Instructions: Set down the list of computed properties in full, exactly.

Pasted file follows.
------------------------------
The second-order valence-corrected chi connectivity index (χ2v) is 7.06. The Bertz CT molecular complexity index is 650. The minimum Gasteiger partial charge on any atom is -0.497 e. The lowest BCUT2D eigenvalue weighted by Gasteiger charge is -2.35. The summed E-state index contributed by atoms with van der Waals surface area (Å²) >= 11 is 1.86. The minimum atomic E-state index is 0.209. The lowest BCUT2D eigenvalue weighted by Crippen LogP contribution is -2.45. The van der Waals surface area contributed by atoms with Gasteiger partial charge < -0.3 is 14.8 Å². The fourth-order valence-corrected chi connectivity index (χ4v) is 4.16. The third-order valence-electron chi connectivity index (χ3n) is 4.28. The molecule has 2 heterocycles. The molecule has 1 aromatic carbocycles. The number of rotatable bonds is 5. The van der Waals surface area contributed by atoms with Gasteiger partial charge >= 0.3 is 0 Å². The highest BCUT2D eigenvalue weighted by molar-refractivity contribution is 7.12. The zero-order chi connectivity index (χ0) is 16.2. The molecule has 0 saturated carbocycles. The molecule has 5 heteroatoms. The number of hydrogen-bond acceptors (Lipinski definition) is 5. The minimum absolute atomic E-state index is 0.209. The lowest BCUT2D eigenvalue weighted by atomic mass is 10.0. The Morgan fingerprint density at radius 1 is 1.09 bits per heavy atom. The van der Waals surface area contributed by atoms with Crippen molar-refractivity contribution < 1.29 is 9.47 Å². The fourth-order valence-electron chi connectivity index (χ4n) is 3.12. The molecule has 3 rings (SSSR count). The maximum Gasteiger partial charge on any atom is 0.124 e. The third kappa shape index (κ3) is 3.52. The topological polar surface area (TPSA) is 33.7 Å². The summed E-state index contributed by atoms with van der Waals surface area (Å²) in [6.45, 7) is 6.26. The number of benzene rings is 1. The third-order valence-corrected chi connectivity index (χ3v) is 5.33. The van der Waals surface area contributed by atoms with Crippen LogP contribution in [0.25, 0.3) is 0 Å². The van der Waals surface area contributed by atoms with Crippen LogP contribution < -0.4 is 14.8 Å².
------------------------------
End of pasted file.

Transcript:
The second-order valence-corrected chi connectivity index (χ2v) is 7.06. The Bertz CT molecular complexity index is 650. The minimum Gasteiger partial charge on any atom is -0.497 e. The lowest BCUT2D eigenvalue weighted by Gasteiger charge is -2.35. The summed E-state index contributed by atoms with van der Waals surface area (Å²) >= 11 is 1.86. The minimum atomic E-state index is 0.209. The lowest BCUT2D eigenvalue weighted by Crippen LogP contribution is -2.45. The van der Waals surface area contributed by atoms with Gasteiger partial charge < -0.3 is 14.8 Å². The fourth-order valence-corrected chi connectivity index (χ4v) is 4.16. The third-order valence-electron chi connectivity index (χ3n) is 4.28. The molecule has 2 heterocycles. The molecule has 1 aromatic carbocycles. The number of rotatable bonds is 5. The van der Waals surface area contributed by atoms with Gasteiger partial charge >= 0.3 is 0 Å². The highest BCUT2D eigenvalue weighted by molar-refractivity contribution is 7.12. The zero-order chi connectivity index (χ0) is 16.2. The molecule has 0 saturated carbocycles. The molecule has 5 heteroatoms. The number of hydrogen-bond acceptors (Lipinski definition) is 5. The minimum absolute atomic E-state index is 0.209. The lowest BCUT2D eigenvalue weighted by atomic mass is 10.0. The Morgan fingerprint density at radius 1 is 1.09 bits per heavy atom. The van der Waals surface area contributed by atoms with Crippen molar-refractivity contribution < 1.29 is 9.47 Å². The fourth-order valence-electron chi connectivity index (χ4n) is 3.12. The molecule has 3 rings (SSSR count). The maximum Gasteiger partial charge on any atom is 0.124 e. The third kappa shape index (κ3) is 3.52. The topological polar surface area (TPSA) is 33.7 Å². The summed E-state index contributed by atoms with van der Waals surface area (Å²) in [6.45, 7) is 6.26. The number of benzene rings is 1. The third-order valence-corrected chi connectivity index (χ3v) is 5.33. The van der Waals surface area contributed by atoms with Crippen LogP contribution in [0.25, 0.3) is 0 Å². The van der Waals surface area contributed by atoms with Crippen LogP contribution < -0.4 is 14.8 Å².